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G-Sync or FreeSync On but Still Have Screen Tearing?


Gaming monitors with FreeSync or G-Sync still get occasional screen tearing in demanding games. To avoid this and make the most of adaptive sync, you need to take a look at your driver settings. 

Screen tearing may still happen on gaming monitors with FreeSync/G-Sync: check your settings!

Adaptive sync technologies prevent unsightly screen tearing due to framerate inconsistencies between the source, or GPU, and the output, or your display. If either one is noticeably faster than the other, frame pacing and syncing gets thrown off and one of the most notable results is screen tearing. If you still get tearing even with FreeSync or G-Sync, you need to make sure your graphics card control panel settings reflect what you want to achieve in terms of performance.

AMD FreeSync and NVIDIA G-Sync offer hardware-based technologies that force sync the GPU and your gaming monitor. V-sync is an older software solution that works well, but does have much more of a computational penalty, plus many gamers find that it adds to input lag (though that may be subjective, like most things in life).

Theoretically, when you get a high speed gaming monitor with adaptive sync, it should support both FreeSync and G-Sync because the two base themselves on the same VESA core design, and neither AMD or NVIDIA actively block the other’s solution anymore. Some monitors have options in their OSD to enable FreeSync or G-Sync, while others prefer the user turns on adaptive sync from the PC side, via the graphics drivers.

For example, once you plug in an adaptive sync capable monitor to a graphics card, the control panel for the card will now have a FreeSync or G-Sync submenu, where the feature can be turned on. But sometimes not everything works as intended and you still get tearing in games. Why? 

For Want of an Option

Let’s take a very demanding game like Remedy’s Control. Without hardware adaptive sync or software v-sync, there’s a very good chance you’ll notice strong screen tearing with this one. V-sync does an excellent job of linking the GPU and screen, but its processing load means this link is at a lower framerate than your hardware can potentially provide.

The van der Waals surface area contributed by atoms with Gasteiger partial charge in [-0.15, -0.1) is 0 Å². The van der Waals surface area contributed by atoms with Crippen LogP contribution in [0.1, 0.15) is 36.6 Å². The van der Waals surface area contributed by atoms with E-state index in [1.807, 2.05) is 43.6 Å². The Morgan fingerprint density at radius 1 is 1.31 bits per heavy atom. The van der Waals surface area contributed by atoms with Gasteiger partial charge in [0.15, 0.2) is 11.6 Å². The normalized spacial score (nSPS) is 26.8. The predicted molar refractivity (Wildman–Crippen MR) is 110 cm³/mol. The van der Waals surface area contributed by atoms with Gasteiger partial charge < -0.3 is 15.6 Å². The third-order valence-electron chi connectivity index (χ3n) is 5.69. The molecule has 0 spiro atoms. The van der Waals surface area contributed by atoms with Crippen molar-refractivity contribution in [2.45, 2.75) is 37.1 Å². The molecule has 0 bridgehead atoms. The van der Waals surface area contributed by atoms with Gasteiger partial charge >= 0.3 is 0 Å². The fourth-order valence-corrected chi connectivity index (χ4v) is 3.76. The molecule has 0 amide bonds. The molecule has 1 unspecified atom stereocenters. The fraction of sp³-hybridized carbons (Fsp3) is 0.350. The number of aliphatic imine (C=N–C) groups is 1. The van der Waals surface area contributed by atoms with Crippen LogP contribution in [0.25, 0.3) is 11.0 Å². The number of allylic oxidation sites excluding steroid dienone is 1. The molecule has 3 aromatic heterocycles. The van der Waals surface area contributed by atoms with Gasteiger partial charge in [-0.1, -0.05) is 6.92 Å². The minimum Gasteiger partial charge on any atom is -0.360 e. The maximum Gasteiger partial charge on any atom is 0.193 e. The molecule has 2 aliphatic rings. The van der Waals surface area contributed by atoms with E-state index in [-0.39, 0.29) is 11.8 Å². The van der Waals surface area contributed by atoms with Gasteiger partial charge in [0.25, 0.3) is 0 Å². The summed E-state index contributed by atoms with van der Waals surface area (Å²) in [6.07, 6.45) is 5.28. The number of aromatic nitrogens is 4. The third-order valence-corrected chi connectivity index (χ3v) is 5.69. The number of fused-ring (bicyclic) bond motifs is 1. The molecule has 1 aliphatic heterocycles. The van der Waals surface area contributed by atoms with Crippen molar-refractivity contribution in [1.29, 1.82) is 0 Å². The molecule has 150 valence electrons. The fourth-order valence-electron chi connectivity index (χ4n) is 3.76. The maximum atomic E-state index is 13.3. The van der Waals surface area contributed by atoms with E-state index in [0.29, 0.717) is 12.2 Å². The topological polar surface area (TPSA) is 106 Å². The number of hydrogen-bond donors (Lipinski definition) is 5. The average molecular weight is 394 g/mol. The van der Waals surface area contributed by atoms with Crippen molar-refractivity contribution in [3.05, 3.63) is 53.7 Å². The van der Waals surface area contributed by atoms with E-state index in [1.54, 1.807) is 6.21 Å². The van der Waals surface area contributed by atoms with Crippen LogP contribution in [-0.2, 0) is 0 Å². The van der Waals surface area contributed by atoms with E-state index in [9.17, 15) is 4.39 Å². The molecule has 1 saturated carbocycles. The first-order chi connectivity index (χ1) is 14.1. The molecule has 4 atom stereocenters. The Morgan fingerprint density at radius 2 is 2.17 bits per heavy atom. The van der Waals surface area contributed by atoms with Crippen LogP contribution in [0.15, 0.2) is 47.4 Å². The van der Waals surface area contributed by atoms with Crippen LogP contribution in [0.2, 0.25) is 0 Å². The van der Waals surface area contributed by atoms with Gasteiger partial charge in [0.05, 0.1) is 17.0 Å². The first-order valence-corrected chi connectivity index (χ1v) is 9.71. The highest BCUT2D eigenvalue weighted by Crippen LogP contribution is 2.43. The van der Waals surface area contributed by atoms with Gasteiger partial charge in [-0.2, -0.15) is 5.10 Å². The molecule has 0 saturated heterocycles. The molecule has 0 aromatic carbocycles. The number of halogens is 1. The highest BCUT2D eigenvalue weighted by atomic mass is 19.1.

If you have G-Sync or FreeSync enabled in your graphics driver, you’d expect no tearing within the range covered by these adaptive sync technologies. That’s usually a minimum of 40 frames per second to the maximum supported by your monitor, with FreeSync Premium Pro also offering low framerate compensation if performance drops below 40 FPS. But in our example, once v-sync is turned off in Control’s graphics options, screen tearing immediately manifests – despite G-Sync or FreeSync being on.

Why is that? Well, we overlooked one important thing in graphics driver settings. 

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Double Doesn’t Mean Better – Check Your GPU Settings!

When you have an adaptive sync-capable monitor, ALL frame sync activity needs to move to the hardware side. That includes handling of v-sync, which remains a factor. If you enable FreeSync or G-Sync via your NVIDIA or Radeon control panel, but ignore the v-sync setting in there, screen tearing is still likely to occur, especially if your hardware is capable of a faster framerate than that supported by your monitor. In our example game Control, this is especially true if you select an internal render resolution of 1080p with 4K output on a 60Hz panel. Internally, the game runs at nearly 90 FPS, but your monitor is locked to 60Hz. Hence, the GPU outpaces and monitor and needs to wait for the display, so you get tearing.

The solution is surprisingly simple but elusive. V-sync needs to be enabled in graphics driver settings alongside adaptive sync to cover all scenarios. A lot of gamers think that if they have FreeSync or G-Sync they can just turn v-sync off in games, but that may not work.

Right click on your desktop and go to the NVIDIA or Radeon control panel. With NVIDIA, click on 3D settings and scroll down until you find v-sync. Switch the setting on. With Radeon, go to global settings, vertical refresh, then enhanced sync, which is AMD’s term for v-sync. Turn that on.

Now the negotiation between hardware adaptive sync and software v-sync is done all on the same side – the graphics card driver. So if your games ever go outside the range covered by FreeSync or G-Sync, software v-sync will auto kick in to prevent unwanted tearing. 

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